While it is possible to reap at least some benefits from persistent memory, for those that are performance focused, the work to establish an edge is getting underway now with many of the OS and larger ecosystem players working together on new standards for existing codes.
Before we talk about some of the efforts to bring easier programming for persistent memory closer, it is useful to level-set about what it is, isn’t, how it works, and who will benefit in the near term. The most common point of confusion is that persistent memory is not necessarily about hardware, a fact that makes it harder to talk about than other emerging technologies. These devices already exist—what is different is how users interact with them and how it changes the role of traditional storage.
The technology used to make persistent memory can also be used for disks and DIMMs and most products today are made out of DRAM—even the NVDIMMS available today are just DRAM with a NAND chip to hoard data. So the question isn’t’ about the device, it’s about how users program to it.
With that in mind, at its simplest, persistent memory speaks bytes while storage speaks blocks.
If the goal is to access a data structure out on disk or an SSD there is no choice, even if all that is needed is a single byte, than to page in a whole block into DRAM, which on busy systems, means booting out another DRAM resident. Persistent memory, which is not block-based, focuses on bytes so to grab that single byte, a load instruction is initiated and without paging in from storage devices, that data can be accessed directly where it lives for low latency access that doesn’t kick items out of DRAM.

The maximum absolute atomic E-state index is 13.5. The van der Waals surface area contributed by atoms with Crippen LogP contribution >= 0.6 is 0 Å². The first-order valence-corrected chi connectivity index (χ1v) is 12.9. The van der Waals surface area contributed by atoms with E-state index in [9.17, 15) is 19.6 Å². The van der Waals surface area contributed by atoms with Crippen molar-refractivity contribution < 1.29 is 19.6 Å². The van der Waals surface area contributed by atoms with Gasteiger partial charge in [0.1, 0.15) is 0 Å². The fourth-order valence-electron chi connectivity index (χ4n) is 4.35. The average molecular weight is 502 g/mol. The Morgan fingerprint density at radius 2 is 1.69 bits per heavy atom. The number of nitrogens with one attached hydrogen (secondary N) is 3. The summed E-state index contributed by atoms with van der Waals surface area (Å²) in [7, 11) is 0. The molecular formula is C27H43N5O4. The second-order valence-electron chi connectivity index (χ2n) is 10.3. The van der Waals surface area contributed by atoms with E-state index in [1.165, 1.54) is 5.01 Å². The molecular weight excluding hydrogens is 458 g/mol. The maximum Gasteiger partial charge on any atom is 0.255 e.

Intel’s head of persistent memory programming and member of the SNIA standards organization, Andy Rudoff, tells The Next Platform that it was harder than imagined to come up with a working definition of persistent memory. He defines it as being “so fast that you would reasonably just tall the CPU when trying to load a value from it,” something that would not happen with storage.
Rudoff, says that the story around persistent memory may not resonate as well as other technology trends because it is not as easy to define as a new hardware device with defined performance, even if it marks a major shift for many organizations. He says following the recent PM Summit the conversations reminded him of the pre- and early multiprocessor systems days when some application areas were way ahead of the curve to exploit the new capabilities, but many at the beginning were happy to get the native pre-optimization speedups without code modifying. “Every application would run fine because as single-threaded applications running on a machine with multiple CPUs. But to actually get use out of it, it meant working to modify codes to stay competitive.” This is just what is happening today—and it is starting in the database-driven enterprise datacenters first.
Those first in line to start prepping for persistent memory are the database folks. The speed over traditional storage for accessing data structures quickly is a major improvement, even without modifying codes, but with optimizations for persistent memory, there are some very impressive recorded speedups. More than simply having faster access to larger data structures, the “warm cache effect” for massive terabyte-or-more in memory databases is a vast improvement over rebooting and reading the whole database into memory as with SAP HANA. With persistent memory, the whole database is at the ready—something SAP has talked about in the past using 3D Xpoint.